while in all other matters everybody is led by self-interest to choose the better and reject the worse; but in the case of money, it would seem as if they paradoxically retain the worse and get rid of the better.2

What Jevons, as so many others, seems to have overlooked, or regarded as irrelevant, is that Gresham’s law will apply only to different kinds of money between which a fixed rate of exchange is enforced by law.3 If the law makes two kinds of money perfect substitutes for the payment of debts and forces creditors to accept a coin of a smaller content of gold in the place of one with a larger content, debtors will, of course, pay only in the former and find a more profitable use for the substance of the latter.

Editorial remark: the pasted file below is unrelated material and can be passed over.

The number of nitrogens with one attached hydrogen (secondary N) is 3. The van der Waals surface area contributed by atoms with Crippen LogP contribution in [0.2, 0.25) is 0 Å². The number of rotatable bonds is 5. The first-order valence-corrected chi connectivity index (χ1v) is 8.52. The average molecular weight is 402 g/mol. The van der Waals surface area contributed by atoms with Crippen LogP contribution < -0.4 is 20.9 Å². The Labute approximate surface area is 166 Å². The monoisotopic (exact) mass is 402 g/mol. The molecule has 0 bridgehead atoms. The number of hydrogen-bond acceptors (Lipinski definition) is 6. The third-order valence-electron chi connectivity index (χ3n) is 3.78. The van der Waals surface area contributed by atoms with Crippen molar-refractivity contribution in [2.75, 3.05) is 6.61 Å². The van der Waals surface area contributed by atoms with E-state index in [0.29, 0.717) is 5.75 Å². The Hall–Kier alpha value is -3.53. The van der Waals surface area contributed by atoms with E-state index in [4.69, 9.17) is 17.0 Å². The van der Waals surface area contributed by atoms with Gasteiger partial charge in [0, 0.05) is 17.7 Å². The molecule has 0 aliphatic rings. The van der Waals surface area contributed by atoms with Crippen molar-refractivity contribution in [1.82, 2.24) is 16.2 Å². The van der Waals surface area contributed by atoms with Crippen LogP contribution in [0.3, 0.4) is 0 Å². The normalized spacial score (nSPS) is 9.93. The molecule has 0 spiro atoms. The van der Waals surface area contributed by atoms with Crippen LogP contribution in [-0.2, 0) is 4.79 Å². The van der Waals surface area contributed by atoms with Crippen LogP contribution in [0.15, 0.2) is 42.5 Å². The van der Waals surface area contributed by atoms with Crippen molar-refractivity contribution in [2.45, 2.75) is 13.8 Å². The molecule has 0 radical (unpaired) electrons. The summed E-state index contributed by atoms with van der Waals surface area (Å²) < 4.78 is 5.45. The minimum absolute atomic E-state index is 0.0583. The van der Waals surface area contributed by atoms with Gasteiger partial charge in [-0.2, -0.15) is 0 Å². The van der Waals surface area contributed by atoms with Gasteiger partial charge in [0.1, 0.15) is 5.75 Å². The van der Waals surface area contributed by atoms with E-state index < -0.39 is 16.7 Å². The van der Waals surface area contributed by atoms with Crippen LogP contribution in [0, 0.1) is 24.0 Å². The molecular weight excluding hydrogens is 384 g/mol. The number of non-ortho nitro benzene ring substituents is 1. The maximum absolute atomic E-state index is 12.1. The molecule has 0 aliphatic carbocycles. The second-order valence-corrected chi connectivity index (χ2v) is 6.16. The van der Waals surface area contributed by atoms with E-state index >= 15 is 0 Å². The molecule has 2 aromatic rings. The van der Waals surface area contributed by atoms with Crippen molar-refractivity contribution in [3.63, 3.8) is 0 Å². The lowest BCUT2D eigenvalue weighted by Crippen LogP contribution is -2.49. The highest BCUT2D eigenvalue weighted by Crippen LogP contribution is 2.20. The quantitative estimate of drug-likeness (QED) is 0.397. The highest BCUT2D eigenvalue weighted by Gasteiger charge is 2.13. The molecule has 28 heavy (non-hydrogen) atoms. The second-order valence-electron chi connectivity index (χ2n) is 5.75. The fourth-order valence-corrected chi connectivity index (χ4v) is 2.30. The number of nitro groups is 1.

With variable exchange rates, however, the inferior-quality money would be valued at a lower rate and, particularly if it threatened to fall further in value, people would try to get rid of it as quickly as possible. The selection process would go on towards whatever they regarded as the best sort of money among those issued by the various agencies, and it would rapidly drive out money found inconvenient or worthless.1 Indeed, whenever inflation got really rapid, all sorts of objects of a more stable value, from potatoes to cigarettes and bottles of brandy to eggs and foreign currencies like dollar bills, have come to be increasingly used as money,2 so that at the end of the great German inflation it was contended that Gresham’s law was false and the opposite true. It is not false, but it applies only if a fixed rate of exchange between the different forms of money is enforced.


1 W.S. Jevons [34], p. 64, as against Herbert Spencer [57].